The Art of Writing an Essay – OurWarwick
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The Art of Writing an Essay

Vikram Kumar Khosla
Vikram Kumar Khosla | Philosophy, Politics and Economics (PPE) (Warwick Scholar) Contact Vikram

Assignments. Exams. Dissertation. Essay writing is a common form of assessment. Some of you will already be seasoned essay-writers. Others may be writing essays for the first time. In this blog, I share the ‘chronological process’ that I use when I approach essay writing (assignments, not exam essays). In my next blog, I will focus on general essay-writing tips. Yes, this is a 2-part blog, but a timely one as assignment deadlines loom.

1) Brainstorm

What question do you want to answer? Sometimes, you will have a list to choose from and it might be hard to decide. Is there a particular topic that interests you?

Begin by reviewing your pre-existing knowledge on the topic. It might be the case that you need to add to your class/lectures notes, re-watch lectures or speak to your seminar tutor to discuss ideas.

2) Timeframe

It’s best to be organised, such as through creating a timeframe that allows you to work on the essay. Do you have a strict deadline? When can you begin?

3) Notes and Planning

An important element of the essay writing process is to assemble a working plan. This is a very concise summary of the core points that you want to include in your essay. Having a plan can allow you to organise your thoughts/ideas, which you can refer to as you write your essay. The best essays require extra work that goes beyond the basic lecture material, such as through wider reading from academic journals/books. Most essays require a review of arguments or a discussion. So, doing extensive reading can allow you to identify core arguments in the scholarship. This process is known as a ‘literature review’.

Where do you sit in the debate? Do you agree with one view more than the other?

Showing nuance and independent thought in essays is important to get higher marks.

For example, have you identified something missing from an academic’s argument? Is it still relevant in today’s context? How could you revise their thesis? When forming a plan, it’s better to split the essay into sections- including an introduction and conclusion. It’s important for your essay to have a clear focus with a core argument that comes through clearly.

4) Advice and Feedback

After preparing and planning your ideas, you should seek some feedback from your seminar tutor/module leader. This will reassure you that you are on the right track and fully understand the arguments, concepts and views. In the past, I have misinterpreted certain arguments/interpretations. So, the discussion with my tutor was pivotal in preventing me from doing badly in my essay! Take the advice on-board and amend your plan accordingly.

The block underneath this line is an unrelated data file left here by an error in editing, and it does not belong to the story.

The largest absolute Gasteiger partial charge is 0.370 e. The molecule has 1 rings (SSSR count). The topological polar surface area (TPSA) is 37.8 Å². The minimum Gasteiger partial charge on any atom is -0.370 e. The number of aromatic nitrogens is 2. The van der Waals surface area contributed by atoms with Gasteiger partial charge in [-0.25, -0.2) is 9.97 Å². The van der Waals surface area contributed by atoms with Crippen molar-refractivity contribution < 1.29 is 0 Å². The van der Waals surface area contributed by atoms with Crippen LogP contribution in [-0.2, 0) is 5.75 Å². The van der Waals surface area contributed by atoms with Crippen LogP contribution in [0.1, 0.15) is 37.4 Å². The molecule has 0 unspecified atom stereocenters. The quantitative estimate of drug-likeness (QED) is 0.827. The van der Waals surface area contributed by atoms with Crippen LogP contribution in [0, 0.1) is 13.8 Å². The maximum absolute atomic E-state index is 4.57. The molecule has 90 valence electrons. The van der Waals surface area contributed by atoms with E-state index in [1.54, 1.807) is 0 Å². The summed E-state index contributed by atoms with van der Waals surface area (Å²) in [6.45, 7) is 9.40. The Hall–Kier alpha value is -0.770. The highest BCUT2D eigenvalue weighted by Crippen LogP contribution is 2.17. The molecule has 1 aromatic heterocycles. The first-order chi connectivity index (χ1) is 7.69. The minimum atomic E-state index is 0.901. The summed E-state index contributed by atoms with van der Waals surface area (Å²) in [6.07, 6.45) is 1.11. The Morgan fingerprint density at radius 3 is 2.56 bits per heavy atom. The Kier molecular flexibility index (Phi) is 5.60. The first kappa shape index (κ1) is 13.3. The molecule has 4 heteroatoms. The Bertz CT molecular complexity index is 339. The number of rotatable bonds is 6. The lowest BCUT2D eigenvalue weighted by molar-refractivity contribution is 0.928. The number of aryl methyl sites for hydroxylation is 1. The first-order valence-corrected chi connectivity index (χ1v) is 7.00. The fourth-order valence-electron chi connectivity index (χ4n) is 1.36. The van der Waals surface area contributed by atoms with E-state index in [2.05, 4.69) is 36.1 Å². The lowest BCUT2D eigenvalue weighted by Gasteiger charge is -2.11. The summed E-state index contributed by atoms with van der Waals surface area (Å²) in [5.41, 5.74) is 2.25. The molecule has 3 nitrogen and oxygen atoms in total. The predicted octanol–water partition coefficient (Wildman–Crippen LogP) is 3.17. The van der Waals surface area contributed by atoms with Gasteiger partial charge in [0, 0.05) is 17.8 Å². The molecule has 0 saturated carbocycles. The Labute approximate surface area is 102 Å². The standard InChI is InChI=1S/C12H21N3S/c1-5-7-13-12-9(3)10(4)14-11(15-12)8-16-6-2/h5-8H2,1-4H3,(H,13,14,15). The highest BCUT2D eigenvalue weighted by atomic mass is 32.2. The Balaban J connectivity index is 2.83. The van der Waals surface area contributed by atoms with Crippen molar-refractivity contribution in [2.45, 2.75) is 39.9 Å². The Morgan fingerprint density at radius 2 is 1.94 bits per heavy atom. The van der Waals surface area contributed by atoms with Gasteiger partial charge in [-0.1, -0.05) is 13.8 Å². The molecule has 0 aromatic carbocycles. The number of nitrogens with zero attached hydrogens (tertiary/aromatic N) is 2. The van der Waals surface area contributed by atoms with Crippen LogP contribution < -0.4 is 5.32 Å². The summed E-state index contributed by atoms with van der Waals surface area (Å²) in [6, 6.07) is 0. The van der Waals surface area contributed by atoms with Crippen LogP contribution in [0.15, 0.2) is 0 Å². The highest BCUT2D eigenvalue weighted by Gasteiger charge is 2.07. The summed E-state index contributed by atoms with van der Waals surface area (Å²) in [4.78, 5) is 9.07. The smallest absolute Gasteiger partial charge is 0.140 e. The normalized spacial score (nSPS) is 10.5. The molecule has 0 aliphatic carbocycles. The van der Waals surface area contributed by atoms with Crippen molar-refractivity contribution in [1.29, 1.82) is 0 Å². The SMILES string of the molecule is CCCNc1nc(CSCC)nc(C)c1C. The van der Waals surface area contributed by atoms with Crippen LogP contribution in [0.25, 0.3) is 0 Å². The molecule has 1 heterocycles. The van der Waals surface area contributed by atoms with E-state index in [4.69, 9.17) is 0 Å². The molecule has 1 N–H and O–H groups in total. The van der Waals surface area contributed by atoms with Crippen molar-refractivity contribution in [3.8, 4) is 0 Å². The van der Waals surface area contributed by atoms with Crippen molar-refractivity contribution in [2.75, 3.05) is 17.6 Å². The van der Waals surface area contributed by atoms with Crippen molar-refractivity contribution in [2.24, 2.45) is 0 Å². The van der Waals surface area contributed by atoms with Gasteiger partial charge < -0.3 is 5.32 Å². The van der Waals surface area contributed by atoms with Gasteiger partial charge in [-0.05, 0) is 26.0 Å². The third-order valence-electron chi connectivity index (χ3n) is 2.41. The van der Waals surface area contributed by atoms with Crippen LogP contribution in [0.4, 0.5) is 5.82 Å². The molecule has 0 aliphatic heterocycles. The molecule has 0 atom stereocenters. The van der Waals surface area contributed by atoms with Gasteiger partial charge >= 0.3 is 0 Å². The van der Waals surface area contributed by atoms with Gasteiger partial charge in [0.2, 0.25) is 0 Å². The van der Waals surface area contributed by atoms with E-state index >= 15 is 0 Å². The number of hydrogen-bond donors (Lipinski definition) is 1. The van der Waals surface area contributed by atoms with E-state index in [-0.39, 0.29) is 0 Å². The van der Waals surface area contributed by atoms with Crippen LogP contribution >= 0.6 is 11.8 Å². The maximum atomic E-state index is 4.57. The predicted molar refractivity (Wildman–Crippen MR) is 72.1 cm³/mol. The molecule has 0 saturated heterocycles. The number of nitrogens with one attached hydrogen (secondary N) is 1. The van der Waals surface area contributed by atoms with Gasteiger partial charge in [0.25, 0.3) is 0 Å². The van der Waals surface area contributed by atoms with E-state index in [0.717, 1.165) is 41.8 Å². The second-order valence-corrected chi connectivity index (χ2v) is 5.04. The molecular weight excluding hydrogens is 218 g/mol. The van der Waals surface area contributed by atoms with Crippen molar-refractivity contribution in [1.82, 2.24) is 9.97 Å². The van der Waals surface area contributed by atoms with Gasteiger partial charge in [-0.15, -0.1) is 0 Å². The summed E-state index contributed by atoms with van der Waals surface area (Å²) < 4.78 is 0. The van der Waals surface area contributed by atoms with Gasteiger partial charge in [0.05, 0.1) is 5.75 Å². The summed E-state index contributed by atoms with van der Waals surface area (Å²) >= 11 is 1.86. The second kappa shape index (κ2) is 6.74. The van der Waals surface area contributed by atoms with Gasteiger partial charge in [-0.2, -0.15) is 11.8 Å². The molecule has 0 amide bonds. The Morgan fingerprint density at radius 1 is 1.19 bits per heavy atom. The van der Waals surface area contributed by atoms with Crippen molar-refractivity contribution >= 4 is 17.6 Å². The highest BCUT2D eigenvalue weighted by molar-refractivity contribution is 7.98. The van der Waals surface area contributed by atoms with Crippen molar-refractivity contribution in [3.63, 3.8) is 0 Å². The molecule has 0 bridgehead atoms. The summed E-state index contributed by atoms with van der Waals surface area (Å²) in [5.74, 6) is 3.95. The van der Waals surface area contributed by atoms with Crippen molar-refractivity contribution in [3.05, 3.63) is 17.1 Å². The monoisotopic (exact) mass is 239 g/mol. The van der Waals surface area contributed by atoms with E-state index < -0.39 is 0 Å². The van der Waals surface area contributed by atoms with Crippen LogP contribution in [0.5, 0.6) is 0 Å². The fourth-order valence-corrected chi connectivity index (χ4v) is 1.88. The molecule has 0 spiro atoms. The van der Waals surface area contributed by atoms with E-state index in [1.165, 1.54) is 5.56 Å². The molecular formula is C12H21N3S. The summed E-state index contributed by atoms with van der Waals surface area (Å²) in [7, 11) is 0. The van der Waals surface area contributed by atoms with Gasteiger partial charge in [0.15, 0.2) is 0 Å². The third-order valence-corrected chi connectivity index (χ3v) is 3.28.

5) First Draft and Further reading

Similar to the literature review, you may want to conduct extra reading to be able to reinforce your argument. Is there further evidence that you can use to support your argument?

Begin writing! The hardest part of this whole process is beginning to write the essay. You may have many ideas buzzing around or simply don’t know where to begin. Therefore, having a plan is important as the skeleton structure can be used as key starters. I have often found that by just writing, the whole process becomes easier, even if the sentences aren’t necessarily making sense. The good thing is that you can amend the essay afterwards.

Having a first draft that’s written is a real confidence booster.

6) Second Draft

Have you closely followed through with the delivery of your core argument? Do you have relevant evidence to support your argument? Have you analysed and evaluated the scholars’ views? Have you linked back to the question and answered it?

Create a checklist of the criteria that should have been included in your essay to review your progress. If required, restructure your sentences and rewrite your ideas. Make your essay flow. If you’re like me, who waffles a lot and has gone over the word-count, then it’s time to begin cutting out the unnecessary parts.

Tip: Highlight your essay. Use different colours to mark where you have used evidence, made points, used academics, linked back to the question etc. This can help you visually identify the parts that seem too long.

7) Final Draft

After finishing the editing process, it’s important to proofread and make final amendments. If you have some time before the deadline, it might be a good idea to take a break and look at it with fresh eyes a little while later.

8) Submit

You’ve written it. Congratulations! Submit! Get your feedback and then take the advice on board for future essays.

This blog outlined a specific tried and tested process that I use for essay-writing. It is not the only process and please don’t feel as though you need to adopt this step-by-step process. I prefer it because it keeps me organised. However, these steps will generally be used by everyone in some form. Some manage to do all of this in 48 hours. Some spend weeks with their essay writing. It’s really up to you.


Comment below if you found this blog useful or if you have a specific approach to essay-writing. If you found this blog useful, please like and share.

Vikram Kumar Khosla
Vikram Kumar Khosla | Philosophy, Politics and Economics (PPE) (Warwick Scholar) Contact Vikram

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